But that’s not all there is to it. The mortal enemy of good resolution is the Earth’s atmospheric turbulence, produced by the wind, and by temperature differences. Turbulence makes stars twinkle, or rather, makes us see them twinkle. Fabien offers an analogy. “It’s like water”, he says. If you look into a pool of still water, you can see all the way to the bottom, “but as soon as someone jumps in, you can’t see anything.” What about the light from the stars? Back at his desk, he draws light waves coming from a star. A star emits light in all directions. Some of them will move in the direction of the Earth. The star is so far away from us, that light waves coming from different parts of its surface look like they were emitted at the same time. The tips, or fronts, of these light waves are aligned, like an advancing squad, forming what astronomers call a flat wave front. But once they encounter our planet’s atmosphere, their behavior changes, this wave front becomes messy. The neat rows of marching soldiers break formation, each soldier moving slightly slower or faster than the others. The wave front is no longer flat. The light waves don’t hit the mirror of the telescope at the same time, which is enough to give a fuzzy, blurred image of the star. “Horrible,” I say. “Yes, it is horrible,” agrees Fabien in his heavy French accent, “because if you have two stars you cannot tell them apart.” Other celestial objects might lose their identity in the same way. The transforming power of turbulence can make a resplendent galaxy with billions of stars populating its spiral arms look like a blurry blob.

 

Jacopo turns his eyes away from the computer screens and intervenes, moving his chair towards Fabien’s desk. He has a soft voice, with a slight Italian accent. I wonder if I am about to see another demonstration. But Jacopo doesn’t stand up. Instead he explains that the larger the optic area to capture light in a telescope, the bigger the effect of the turbulence, because there is more air inside the telescope.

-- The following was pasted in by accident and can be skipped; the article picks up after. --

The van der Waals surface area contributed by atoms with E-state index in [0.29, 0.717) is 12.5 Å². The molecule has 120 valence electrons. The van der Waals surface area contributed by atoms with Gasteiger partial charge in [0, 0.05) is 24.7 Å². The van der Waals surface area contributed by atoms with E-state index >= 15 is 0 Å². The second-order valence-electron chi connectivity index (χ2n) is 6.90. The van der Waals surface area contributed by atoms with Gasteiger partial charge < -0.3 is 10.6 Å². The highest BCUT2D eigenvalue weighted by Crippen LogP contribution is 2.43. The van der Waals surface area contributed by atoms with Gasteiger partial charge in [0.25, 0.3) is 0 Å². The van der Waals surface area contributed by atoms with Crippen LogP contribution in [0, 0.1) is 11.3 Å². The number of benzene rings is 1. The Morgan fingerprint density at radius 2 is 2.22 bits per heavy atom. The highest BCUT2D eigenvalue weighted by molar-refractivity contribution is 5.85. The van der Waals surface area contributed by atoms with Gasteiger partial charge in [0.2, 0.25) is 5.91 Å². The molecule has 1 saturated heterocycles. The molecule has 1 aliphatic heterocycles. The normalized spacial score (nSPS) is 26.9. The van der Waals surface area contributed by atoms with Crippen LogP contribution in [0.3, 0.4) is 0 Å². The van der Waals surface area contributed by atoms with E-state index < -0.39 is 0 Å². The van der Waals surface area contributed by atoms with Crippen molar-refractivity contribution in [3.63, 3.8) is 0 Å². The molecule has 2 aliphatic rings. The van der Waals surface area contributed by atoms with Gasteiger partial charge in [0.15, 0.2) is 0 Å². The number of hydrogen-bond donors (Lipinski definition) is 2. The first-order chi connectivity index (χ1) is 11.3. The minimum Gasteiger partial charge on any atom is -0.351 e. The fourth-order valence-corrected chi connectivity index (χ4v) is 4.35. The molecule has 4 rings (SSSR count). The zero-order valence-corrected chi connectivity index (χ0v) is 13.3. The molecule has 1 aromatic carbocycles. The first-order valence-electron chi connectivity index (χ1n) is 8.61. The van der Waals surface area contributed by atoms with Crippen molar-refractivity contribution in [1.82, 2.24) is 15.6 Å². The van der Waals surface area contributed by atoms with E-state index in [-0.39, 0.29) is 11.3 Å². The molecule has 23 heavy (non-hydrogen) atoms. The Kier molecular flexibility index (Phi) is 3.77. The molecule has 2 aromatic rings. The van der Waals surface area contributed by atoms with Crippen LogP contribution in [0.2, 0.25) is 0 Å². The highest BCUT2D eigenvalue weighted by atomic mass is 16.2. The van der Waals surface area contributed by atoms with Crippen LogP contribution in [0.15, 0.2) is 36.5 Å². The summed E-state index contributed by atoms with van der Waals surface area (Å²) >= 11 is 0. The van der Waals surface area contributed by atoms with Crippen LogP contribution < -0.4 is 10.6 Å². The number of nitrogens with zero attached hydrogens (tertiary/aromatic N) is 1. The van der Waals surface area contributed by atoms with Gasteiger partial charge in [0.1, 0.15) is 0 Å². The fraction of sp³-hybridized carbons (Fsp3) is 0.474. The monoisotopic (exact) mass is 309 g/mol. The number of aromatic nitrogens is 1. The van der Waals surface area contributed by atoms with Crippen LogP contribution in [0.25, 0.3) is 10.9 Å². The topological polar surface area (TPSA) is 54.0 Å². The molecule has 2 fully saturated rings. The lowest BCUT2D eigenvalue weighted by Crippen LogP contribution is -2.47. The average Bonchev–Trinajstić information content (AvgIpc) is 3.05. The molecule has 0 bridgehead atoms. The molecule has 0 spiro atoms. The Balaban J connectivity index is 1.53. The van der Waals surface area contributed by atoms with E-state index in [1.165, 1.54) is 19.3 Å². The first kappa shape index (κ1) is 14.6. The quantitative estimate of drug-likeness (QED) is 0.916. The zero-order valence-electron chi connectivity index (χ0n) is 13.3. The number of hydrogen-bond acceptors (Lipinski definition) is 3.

What is the point, then, in building bigger telescopes, something that Fabien clearly yearns for?

 

The point is that it is possible to cancel a high percentage of the effects turbulence has on astronomical images by using what is called Adaptive Optics Systems. These systems can tame the light waves from celestial objects once they have entered the turbulent air in a telescope, reshaping the distorted wave front, making it flat again. Synchronizing the soldiers. It’s like the telescope was in outer space, orbiting our planet, far from its whimsical atmosphere. That is already happening in the biggest telescopes on Earth, like the Gemini I on Mauna Kea, Hawaii, or the Clay Magellan, in Chile.

 

The next generation of telescopes, three giants, each the size of a cathedral, also referred to as “gargantuan” and “behemoths” and “extremely large,” four times bigger than today’s largest, only makes sense if they are equipped with adaptive optics systems. The job of Fabien and Jacopo is to help create those very systems. One would think they deserve a larger office, or at least a window.